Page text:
Tuesday, July 24, 2007

Creme Yvette

Crème Yvette is the one that intrigues me - a liqueur made of candied violets and flavored with vanilla & other unknown spices. The manufacturer discontinued it sometime in the 60's. France that still produces Crème de Violette, which is similar, but close to impossible to find.

I haven't done the Mixology Monday party in awhile, but was on the site & saw that there is a conference on lost cocktail ingredients this weekend in New Orleans. Attendees will learn how to make falernum (got it!), pimento dram (got it!), bitters (sounds complicated), crème yvette, and crème de rose.

There's a rumor that Dr. Cocktail (of the Internet Cocktail Database fame) knows the recipe and makes it for his friends ... but so far no one has leaked the recipe online yet. I looked. Hopefully some nice fellow will blog about it after the conference!

And while looking, I found this strange liqueur on the Household Cyclopedia. It's a website that reprints articles from the an 1881 series of how-to manuals. It covers everything from mettalurgy to whisky making. Just reading the site conjures up a lost world of back-yard stills and American self-sufficiency, of the age before everything became commodified and standardized. Recipes call for ambergris and cochineal, herbs that we don't grow anymore & fruit varietals that I have never heard of (bigarades and cedrat, anyone?).

Most of the recipes are beyond me - I don't have a still. This one - a Crème d'Orange flavored with saffron - intrigues me. I haven't been able to make a decent orange liqueur yet. It might be worth another try ... assuming I can figure out what all the terms mean and how to do all this in a modern kitchen.

Creme d'Orange of Superior Flavor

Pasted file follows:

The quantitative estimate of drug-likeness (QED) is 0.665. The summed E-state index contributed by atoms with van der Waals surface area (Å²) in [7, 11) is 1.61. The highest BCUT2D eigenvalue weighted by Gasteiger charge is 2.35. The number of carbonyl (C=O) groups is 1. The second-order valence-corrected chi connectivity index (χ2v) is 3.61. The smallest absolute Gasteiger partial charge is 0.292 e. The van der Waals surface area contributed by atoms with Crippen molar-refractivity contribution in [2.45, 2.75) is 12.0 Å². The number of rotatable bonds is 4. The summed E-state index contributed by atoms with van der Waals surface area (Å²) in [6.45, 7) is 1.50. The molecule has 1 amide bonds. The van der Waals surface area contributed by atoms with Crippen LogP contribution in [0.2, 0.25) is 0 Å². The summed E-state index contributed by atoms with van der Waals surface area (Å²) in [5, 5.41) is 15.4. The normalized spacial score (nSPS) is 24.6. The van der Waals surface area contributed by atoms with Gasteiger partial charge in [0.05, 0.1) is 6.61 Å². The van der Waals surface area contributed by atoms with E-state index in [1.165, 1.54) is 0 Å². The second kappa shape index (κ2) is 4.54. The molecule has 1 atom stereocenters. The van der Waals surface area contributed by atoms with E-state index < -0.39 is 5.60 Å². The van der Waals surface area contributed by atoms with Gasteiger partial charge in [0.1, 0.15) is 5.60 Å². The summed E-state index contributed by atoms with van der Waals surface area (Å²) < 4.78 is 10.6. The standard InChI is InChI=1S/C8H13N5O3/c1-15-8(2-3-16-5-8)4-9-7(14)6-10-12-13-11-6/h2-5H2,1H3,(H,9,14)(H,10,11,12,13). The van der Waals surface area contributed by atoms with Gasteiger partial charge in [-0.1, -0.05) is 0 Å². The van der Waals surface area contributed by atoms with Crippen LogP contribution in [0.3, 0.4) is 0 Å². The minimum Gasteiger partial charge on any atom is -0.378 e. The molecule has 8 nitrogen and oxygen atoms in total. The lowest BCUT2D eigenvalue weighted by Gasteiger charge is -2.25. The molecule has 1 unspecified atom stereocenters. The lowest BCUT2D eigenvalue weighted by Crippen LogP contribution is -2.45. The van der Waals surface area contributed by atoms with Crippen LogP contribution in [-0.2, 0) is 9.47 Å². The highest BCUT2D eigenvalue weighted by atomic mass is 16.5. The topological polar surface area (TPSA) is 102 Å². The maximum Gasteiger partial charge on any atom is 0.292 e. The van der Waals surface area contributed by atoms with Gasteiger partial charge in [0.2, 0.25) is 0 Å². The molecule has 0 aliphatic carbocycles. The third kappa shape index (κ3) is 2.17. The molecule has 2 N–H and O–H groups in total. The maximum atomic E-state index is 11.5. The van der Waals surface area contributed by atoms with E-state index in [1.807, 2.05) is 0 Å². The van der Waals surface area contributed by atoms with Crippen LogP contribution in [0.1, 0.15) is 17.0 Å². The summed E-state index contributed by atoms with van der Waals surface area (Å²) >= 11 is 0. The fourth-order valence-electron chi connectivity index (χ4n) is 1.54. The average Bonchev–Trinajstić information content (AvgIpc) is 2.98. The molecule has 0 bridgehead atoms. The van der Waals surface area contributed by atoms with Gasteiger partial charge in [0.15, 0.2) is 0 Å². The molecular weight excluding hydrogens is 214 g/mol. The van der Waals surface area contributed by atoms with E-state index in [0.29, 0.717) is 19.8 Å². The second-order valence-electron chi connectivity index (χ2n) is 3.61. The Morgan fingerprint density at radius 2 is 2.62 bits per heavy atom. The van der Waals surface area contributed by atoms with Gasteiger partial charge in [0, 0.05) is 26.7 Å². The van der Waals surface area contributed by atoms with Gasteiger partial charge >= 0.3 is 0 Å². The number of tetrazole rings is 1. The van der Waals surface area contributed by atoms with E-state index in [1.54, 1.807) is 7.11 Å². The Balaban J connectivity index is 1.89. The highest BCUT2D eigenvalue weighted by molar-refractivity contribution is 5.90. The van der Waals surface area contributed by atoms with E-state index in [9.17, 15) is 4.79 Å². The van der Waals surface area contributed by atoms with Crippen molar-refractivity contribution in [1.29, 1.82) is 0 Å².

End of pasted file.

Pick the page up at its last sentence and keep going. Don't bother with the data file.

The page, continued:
Take 3 doz. middling sized oranges; orange-flower water, 2 qts.; loaf sugar, 18 lbs.; spirit of wine, 2 galls.; tincture of saffron, 1 1/2 oz.; water, 4 1/2 galls. This will produce 7 1/2 galls.

Cut the oranges in slices, put them into a cask, add the spirit and orange-flower water, let it stand a fortnight, then boil the sugar in the water for 1/2 an hour, pour it out, and let it stand till cold, then add it to the mixture in the cask, and put in the tincture of Saffron. Let it remain a fortnight longer, then strain, and proceed as directed in the receipt for Cremes de Barbades, and a very fine cordial will be produced.

To make Real Creme des Barbades

Take 2 doz. middling-sized lemons, 6 large citrons; loaf sugar, 28 lbs,; fresh balm leaves, 3 lb.; spirit of wine, 2 1/2 galls.; water, 3 1/2 galls. This will produce about 7 galls., full measure. Cut the lemons and citrons in thin slices, and put them into a cask; pour upon them the spirit of wine, bung down close, and let it stand 10 days or a fortnight then break the sugar, and boil it for 1/2 an hour in the 33 galls. of water, skimming it frequently; then chop the balm-leaves, put them into a large pan, and pour upon them the boiling liquor, and let it stand till quite cold; then strain it through a lawn sieve, and put it to the spirits etc., in the cask; bung down close, and in a fortnight draw it off; strain it through a jelly bag, and let it remain to fine; then bottle it.

The best I found for flowers was to take 4 cups of vodka and 1-2 cups lavender leaves (or 1/3 the amount dried), let steep for two days, and 1 cup sugar, shake to dissolve, let steep for two weeks, and strain. I'm assuming this could work for violets also. It looks too simple to be the right recipe, and it doesn't look like a creme. It might be a start, though.

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